Unfortunately, what transpired was a spiraling downward trend to Rutgers Basketball. Sitting on the beach at Long Beach Island on a beautiful summer day, someone showed me the Star Ledger article stating that Tom Young was leaving to go to Old Dominion. I was devastated. Just like when the New York Rangers traded Jean Ratelle and Brad Park for Phil Esposito in the late 70's!
We all know who came in to coach the Scarlet. The coach that launched the career of super center Ralph Sampson of Virginia – Craig Littlepage, was coming to the Banks. Heck, if he could coach and develop Sampson, can you imagine what he would do here!? Well, we all know what happened the next several years. Terrible records, lack of proper coaching and no enthusiasm. What happened?
Our once proud and powerful program was not only losing in the Eastern-8 and Atlantic-10 but miles behind the likes of those programs we competed with for years – Pitt, ‘Nova, St. Johns and Syracuse. The combination of terrible play and moving to my present house and kids forced me to surrender my tickets. The Littlepage era was going down as one of the darkest times for the program.
While this game may have been earlier, I remember one game where we were playing future Los Angeles Lakers Norm Nixon and his Duquesne Dukes. We are at our own end, inbounding the ball. We throw it full court over the head of our player. Duquesne gets the ball under our basket, scores and wins – embarrassing.
We stood there with our jaws dropped. It felt like the New York Mets of the 1970's. There was no end in sight. Finally, Littlepage left and in comes this coach from Jacksonville University.
Better Coaching – Better Results ?!?
Our own native son Bob Wenzel returns to coach the team. We felt it was a great move. Bob had just recovered from some medical issues and had tremendous enthusiasm. At least we felt it was a start.
Excitement returned. ESPN had us on several times. The RAC was a death pit for visitors. The crowds were back. The A10 title game was unreal (against Penn State with Frank Brickowski). Watching this game on ESPN made us proud to be associated with Rutgers Hoops. Unfortunately, I was neck deep with both my kids playing travel soccer and did not attend many games. I was relegated to listening to a ‘scratchy' radio signal, which we lost heading south around Toms River.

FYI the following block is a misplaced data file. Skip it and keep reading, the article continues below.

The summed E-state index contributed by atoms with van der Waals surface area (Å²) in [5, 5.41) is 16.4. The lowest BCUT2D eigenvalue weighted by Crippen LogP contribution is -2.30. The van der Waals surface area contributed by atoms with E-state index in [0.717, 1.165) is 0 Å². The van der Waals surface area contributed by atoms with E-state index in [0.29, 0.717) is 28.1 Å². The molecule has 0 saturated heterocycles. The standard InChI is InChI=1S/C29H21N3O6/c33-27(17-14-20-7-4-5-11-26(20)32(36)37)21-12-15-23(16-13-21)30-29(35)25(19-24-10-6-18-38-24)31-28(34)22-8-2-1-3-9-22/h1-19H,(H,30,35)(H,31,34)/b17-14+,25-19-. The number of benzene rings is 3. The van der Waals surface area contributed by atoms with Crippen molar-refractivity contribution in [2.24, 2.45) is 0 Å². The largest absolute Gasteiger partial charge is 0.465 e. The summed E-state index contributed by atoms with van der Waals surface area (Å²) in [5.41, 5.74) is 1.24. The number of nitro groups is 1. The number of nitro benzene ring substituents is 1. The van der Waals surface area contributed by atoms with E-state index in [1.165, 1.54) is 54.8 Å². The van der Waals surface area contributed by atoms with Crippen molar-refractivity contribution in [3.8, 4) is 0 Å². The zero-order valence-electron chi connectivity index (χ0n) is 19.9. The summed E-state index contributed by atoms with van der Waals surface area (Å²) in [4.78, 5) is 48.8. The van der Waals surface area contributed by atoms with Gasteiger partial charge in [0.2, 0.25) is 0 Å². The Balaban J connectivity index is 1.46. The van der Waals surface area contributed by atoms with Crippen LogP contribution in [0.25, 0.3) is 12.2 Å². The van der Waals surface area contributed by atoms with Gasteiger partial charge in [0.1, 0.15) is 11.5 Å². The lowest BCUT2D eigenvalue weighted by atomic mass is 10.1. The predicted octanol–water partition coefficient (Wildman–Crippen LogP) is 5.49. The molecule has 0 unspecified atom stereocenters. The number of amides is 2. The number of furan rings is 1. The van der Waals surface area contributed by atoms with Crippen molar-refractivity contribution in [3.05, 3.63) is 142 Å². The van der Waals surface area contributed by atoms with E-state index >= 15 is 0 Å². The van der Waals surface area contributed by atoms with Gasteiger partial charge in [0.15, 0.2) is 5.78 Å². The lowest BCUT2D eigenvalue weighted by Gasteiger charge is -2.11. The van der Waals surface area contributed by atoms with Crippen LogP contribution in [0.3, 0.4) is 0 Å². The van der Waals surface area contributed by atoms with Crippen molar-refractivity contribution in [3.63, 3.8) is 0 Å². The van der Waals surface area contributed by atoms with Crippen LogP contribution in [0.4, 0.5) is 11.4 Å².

Remember, the internet was in its infantile stage. The final NCAA appearance against Arizona State was played on an afternoon where I had no TV or radio; simply phone calls with score updates. I remember sitting in my office listening to the unhappy ending.
A Glimmer of Hope For the Future?
Since then, I have followed Rutgers Basketball from the radio, TV, the occasional game at the RAC and eventually the internet. My daughter was playing travel soccer for a team in Parsippany (recall I live in Ocean County); one of the country's best teams, travelling from Virginia to Boston on weekends along with trips to West Orange and Parsippany two to three times during the week.
I am sure everyone goes through their own family activities, taking us away from the "passion of Rutgers sports". Now that my daughter was off to the UConn for soccer, the track was laid for a return to that "passion.''
Unfortunately, with coaches performing naked sprints and free throws (Kevin Bannon) and mediocre talent in a competitive Big East, we continued to watch and listen on WOR from afar. It was a shame about Bannon. A true success story at Division III Trenton State (now the College of New Jersey). He had Jersey roots, and one would figure it was a great fit!
Kent State's Gary Waters brought promise with good coaching and some good wins in the Big East – we finally got in and assumed we would take off! Unfortunately, we still didn't get the stud recruits. Maybe Waters did not connect with the NYC/NJ players. Maybe we didn't have the funding.
I did attend several games on a random basis, including a Seton Hall game several years ago. I bought tickets on-line through the ticket office. I was relegated to the "300 seats". I felt lost; looking down at my old seats depressed me – recalling the better times. The only comfort was a last minute basket and win against the rival Pirates.
As I sit in Section 117 with my season tickets at Rutgers Stadium (hoping to add to my priority points) on some of those passionate afternoons and evenings, I can only hope that someday, Rutgers basketball can return to that passion that we fans all have known to love.
Now all we need to do is turn the RAC into that imposing "death pit" for visitors. The facility needs to be upgraded – a separate practice facility similar to other major schools in the conference. There needs to be more "TLC" for this "ugly step-child". It's time to have the students in full view along the sides on Sections 112, 114 and 116 – bobbing up and down – like every other mainstay program – a true "Rutgers Rampage"!